• She doesn’t answer the phone, she doesn’t show up at community meetings (unless there is a camera or a ribbon to cut), she doesn’t send out notices, her newsletters are just pictures of her cutting ribbons, and she wants us to believe she tried for this?

      • Carrasco is part of the same tired city council. SJ voters continue to show how stupid they are at the ballot box. Carrasco is a failure. The entire council are a bunch of self serving opportunists. She will pretend to care now that she has seen the backlash of this act. Another missed TV spot where she could have been the hero. Because no one cares about the other problems in the same neighborhoods ie broken down cars, Norteno vs Sureno shootings and motorhomes everywhere in front of houses with dirt lawns.

  1. The “Ryland Train Mural” in my former neighborhood was “painted over” several times by graffiti vandals.

    No-one at city hall gave a “Rat’s A**” in trying to catch the culprits and or sincerely repair the mural. That includes Councilmember Carrasco and the rest of the “Rules and Open Government Committee.”

    Perhaps, if the “Ryland Train Mural” depicted “Chicano art” with illegal aliens riding on top of the train it would have received more city hall related attention.

    The destruction and or damage of Public Art hurts all of us as it brings down our city and civilization.

    The destruction and or damage of Public Art should have punishments that are “Swift, Certain and Severe.”
    David S. Wall

  2. @unrepresented, Vice Mayor Carrasco, and her office have been pounding the pavement since she was elected four years ago. She has held over hundreds of coffee’s, community breakfasts, policy lunch meetups, community meetings, and holds the largest National Night Out in the region. She is very accessible, as is her office. Her newsletter is filled with event announcements, as is NextDoor and the office regularly mails her constituents regarding events. She is one of the most active Councilmembers in the region.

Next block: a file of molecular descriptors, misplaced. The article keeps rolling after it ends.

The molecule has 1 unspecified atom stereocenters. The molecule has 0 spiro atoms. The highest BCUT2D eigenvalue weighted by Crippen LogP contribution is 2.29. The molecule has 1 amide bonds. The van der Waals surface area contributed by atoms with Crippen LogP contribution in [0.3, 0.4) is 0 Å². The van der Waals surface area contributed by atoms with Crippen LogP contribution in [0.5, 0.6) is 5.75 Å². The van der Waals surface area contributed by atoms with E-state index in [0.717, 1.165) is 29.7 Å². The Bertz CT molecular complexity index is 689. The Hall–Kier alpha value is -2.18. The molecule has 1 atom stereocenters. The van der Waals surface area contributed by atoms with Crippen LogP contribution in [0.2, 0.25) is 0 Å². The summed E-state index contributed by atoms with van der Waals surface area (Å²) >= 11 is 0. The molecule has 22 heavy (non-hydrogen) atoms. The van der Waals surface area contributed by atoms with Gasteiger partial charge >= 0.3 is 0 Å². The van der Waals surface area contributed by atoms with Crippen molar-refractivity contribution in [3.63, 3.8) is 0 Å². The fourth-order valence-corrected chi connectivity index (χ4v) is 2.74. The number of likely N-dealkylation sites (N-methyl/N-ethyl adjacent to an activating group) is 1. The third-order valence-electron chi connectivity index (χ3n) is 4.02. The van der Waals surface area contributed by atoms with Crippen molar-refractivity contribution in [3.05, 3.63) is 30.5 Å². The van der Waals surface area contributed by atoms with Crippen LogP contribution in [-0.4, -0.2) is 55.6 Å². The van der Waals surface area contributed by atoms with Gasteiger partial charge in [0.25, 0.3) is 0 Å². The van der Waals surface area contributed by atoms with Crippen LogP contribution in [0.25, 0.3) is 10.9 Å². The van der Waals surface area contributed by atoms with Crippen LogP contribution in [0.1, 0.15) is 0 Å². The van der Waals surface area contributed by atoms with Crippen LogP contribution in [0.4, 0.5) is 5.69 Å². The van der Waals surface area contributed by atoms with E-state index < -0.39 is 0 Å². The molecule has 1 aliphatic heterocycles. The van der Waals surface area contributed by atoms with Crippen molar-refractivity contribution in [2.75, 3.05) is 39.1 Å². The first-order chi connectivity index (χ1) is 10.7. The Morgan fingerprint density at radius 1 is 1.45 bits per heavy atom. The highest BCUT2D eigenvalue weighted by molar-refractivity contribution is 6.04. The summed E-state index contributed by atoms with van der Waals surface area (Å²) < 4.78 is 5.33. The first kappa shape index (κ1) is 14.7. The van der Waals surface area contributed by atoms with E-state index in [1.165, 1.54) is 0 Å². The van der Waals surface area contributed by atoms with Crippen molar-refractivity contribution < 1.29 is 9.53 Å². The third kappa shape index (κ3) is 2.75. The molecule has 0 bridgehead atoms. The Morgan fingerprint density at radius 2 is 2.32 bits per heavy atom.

3. ESSJ sell out “xicano” or “latino” baby boomer xicano studies politicians on the local school boards, city council, county board of directors will always pursue their own selfish greedy interests, that mural never had a chance, the progressive or woke folks need to rally for genuine people not someone from the same old East Side ilk wake up just because it walks and quacks like a duck

  4. I’ve just returned to San Jose after decade of living in SoCal and I’m devastated by the erasure of chicanx culture here. I grew up in that neighborhood and went on to college, study in Europe, and work for major tech and entertainment studios. That mural gave me hope and reminded me, a young Chicana from the east side, that I had greatness in my blood and I could accomplish anything. My father paid for my education- no hand outs- and we were never on wealfare. To this day my youngest brother is at UC Berkeley already he is losing his culture because of events such as this. That mural should have been preserved it was not an eye sore it was an important part of history. I saw this happen in LA, they are making way for the googles who will in record time turn poco way into luxury condos.

    • In America, there is only one culture, American Culture and it is a good thing for you and your family that you are assimilating. In most countries, you would never assimilate even after many generations. Congratulations on your personal accomplishments, I wish you continued success!

      • SJ KULAK. Please educated yourself, you are living on land that was Mexico. Educating ourselves includes valuing our history, our ethnicity and cultural practices. And guess what? They are American, but with a different slant.

        • Ms Chicana – Perhaps you should get a bit of education yourself. When Mexico gave up California for a little over $18M after losing a series of battles to 660 men in 1847, there were roughly 8000 Mexicans living in California. Mexico, which did not make it a state for about 5 years after it’s War of Independence, considered it too far away and too difficiult to develop. However, within 3 years of Mexico signing the Hidalgo TREATY, ceding California to this United States (you know the one with the motto ‘e pluribus unum’), 142,000 Americans had settled California.

          The hard truth is that Mexico simply did not care about California. In the 150 years or so Spain and Mexico controlled California, they were able to develop it enough to support 8,000 settlers. In the 170 years or so the United States has included California, we have developed it to support over 39,000,000, that’s 4875 times as many people. As a result of this settlement California grew into the 5th largest economy at 2.7T in GDP, with all of Mexico coming in at 2.2T. Mexico, Spain, and Mexicans did not bother with California, did not settle it, did not attempt to improve it. It barely fought for it and sold it cheap.